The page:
ByJoey Esposito, writer at
Joey Esposito is a writer and hoarder of things from New England, living in Los Angeles with his wife Amanda and their cat Reebo. He thinks
Joey Esposito

Tony Stark is, and by all accounts will continue to be, the lynchpin of the Marvel movie franchise; he was our way into that world and continues to be the central figure that looms large even when he's not physically present. It speaks volumes that Iron Man is the primary protagonist in both Avengers movies, despite a wide array of complex characters to choose from.

However, The Avengers: Age of Ultron had no shortage of emotional turmoil for all of our heroes. Iron Man created an artificial intelligence that wound up being Machine Hitler. The Hulk and Black Widow were torn apart just as their romance was blossoming. Hawkeye had to say goodbye to his family. Scarlet Witch and Quicksilver were manipulated by Ultron, not to mention the latter killed in a hail of gunfire. Thor realized that Captain America might be able to pick up his hammer.

But there's one heartbreaking development in the film that often seems to go unmentioned, which is the breakup of the best couple in the entirety of the Marvel Cinematic Universe: Tony Stark and Bruce Banner, a.k.a The Science Bros.


In The Avengers, Tony and Bruce coming together is a beautiful thing to witness. Two loners, so often left to their own devices when it comes to discussing their science mumbo jumbo — Tony alone in his workshop, Bruce hiding in third world countries trying to cure himself — are united in pure scientific bliss. They trade ideas and theories, working as a think tank to find a solution to the greatest threat the universe has ever seen. It's a match made in science heaven as the solitary twosome find solace, comfort and respect in one another.

This is further explored, albeit briefly, in the tag scene of Iron Man 3. Shane Black's film is the story of Tony Stark dealing with his inadequacies as a hero, the fallout from the Battle of New York, and creating a legion of A.I.-driven Iron Man suits (that would later come back to haunt him) in an effort to be everywhere at once. This is not a story a prideful man like Tony would share with just anyone, and as we see in this scene, he's not. He's sharing it with someone very specific.

The post-credits scene reveals that the voice-over narration of the film was spoken in confidence to a Bruce Banner struggling to stay awake. It's a humorous scene that depicts the two characters like old friends. With that friendship comes implicit trust, defining Bruce as someone Tony feels comfortable sharing his most personal stories and thoughts with, let alone riffing on science. In fact, Bruce Banner is the only character other than Pepper Potts that we ever see Tony be emotionally intimate with in any fashion, platonic or otherwise.

This is why Bruce's decision to exile Hulk in Age of Ultron is so devastating. It removes a key externalization of Iron Man's development from self-centered billionaire (playboy, philanthropist) to the hero we saw willingly sacrifice himself to save New York City from the alien incursion.

Taking this away from him would most likely cause Iron Man to retreat inward, reassessing his current circumstances with no room to really vent about them to a peer. It wouldn't be all that surprising to see these emotions play a central role in his position in Captain America: Civil War; he's blaming himself for the events of Age of Ultron and as a result ramps up a conflict born of his own shortcomings as a leader that begins to erode the team.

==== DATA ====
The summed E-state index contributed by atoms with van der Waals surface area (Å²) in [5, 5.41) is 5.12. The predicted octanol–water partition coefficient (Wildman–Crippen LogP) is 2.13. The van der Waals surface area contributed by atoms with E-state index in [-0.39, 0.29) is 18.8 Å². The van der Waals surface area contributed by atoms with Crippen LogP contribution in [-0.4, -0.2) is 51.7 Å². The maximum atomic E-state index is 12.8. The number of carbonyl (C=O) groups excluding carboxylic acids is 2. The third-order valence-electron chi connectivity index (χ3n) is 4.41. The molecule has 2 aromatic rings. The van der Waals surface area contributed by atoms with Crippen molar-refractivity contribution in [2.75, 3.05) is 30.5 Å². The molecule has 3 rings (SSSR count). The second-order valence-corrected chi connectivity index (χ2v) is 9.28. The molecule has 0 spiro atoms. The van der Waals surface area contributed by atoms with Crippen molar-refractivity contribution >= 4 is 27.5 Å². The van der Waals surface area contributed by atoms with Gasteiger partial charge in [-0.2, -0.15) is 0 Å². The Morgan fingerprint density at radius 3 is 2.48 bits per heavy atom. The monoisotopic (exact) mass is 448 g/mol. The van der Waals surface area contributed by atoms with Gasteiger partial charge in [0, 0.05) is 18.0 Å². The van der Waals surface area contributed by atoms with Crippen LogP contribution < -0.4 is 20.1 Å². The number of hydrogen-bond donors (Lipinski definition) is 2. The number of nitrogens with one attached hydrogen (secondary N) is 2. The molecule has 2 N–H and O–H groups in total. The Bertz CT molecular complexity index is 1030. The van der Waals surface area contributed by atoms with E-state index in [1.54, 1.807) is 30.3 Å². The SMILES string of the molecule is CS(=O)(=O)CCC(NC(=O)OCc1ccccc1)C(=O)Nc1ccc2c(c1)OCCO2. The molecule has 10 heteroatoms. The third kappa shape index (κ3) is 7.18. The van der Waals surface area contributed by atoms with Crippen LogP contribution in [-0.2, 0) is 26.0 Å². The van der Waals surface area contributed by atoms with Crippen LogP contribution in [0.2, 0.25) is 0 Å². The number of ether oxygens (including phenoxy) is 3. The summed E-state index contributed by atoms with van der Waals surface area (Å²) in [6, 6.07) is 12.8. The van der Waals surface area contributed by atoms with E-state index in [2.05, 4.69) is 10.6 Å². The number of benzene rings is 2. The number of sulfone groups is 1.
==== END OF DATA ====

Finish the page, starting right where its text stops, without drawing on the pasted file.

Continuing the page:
With a conflict looming and Tony desperate to find new allies, signs point to the incorporation of Spider-Man as more than just exciting fan service and an excuse to beef up the cast of characters/slate of movies. Given how true to its characters and source material Marvel Studios has been over the last eight years, it's likely that its take on Spidey will be every bit the science genius that his comic book counterpart is.

Tony probably sees much of himself in Peter Parker, a young genius doing what he can for the greater good. Likewise, it's probable that Peter sees Tony Stark as an aspirational figure; it wouldn't be shocking to learn that the emergence of Iron Man and the Avengers played a part — along with the death of Uncle Ben, of course — in Peter deciding to use his powers to become the Web Slinger.

Tony could recognize the opportunity to groom him to become his new Science Bro, so to speak, in the form of a mentor/mentee relationship. It's an interesting potential development, considering this also means that Iron Man is effectively drafting a minor into the fight (technically not the first time, either, if you count Iron Man 3's Harley Keener), suggesting that maybe his desperation has blinded him to the consequences of his actions.

Subsequently, this could put Peter in the position of having to choose between remaining loyal to his idol and a philosophy he doesn't necessarily agree with; a conflict that could be carried over to Spider-Man: Homecoming — which Iron Man is scheduled to appear in.

The possibility of having Spider-Man be more than just a new member of the team (or the Marvel Cinematic Universe at large), but rather a personification of Tony Stark's desire to make different choices, or at least rectify the poor ones he's made, would work within the larger tapestry that Marvel Studios has constructed with Tony at the center.

And if we're lucky, we'll get to see Tony and Peter geek out over Spidey's web shooters, and we'll be better for it.


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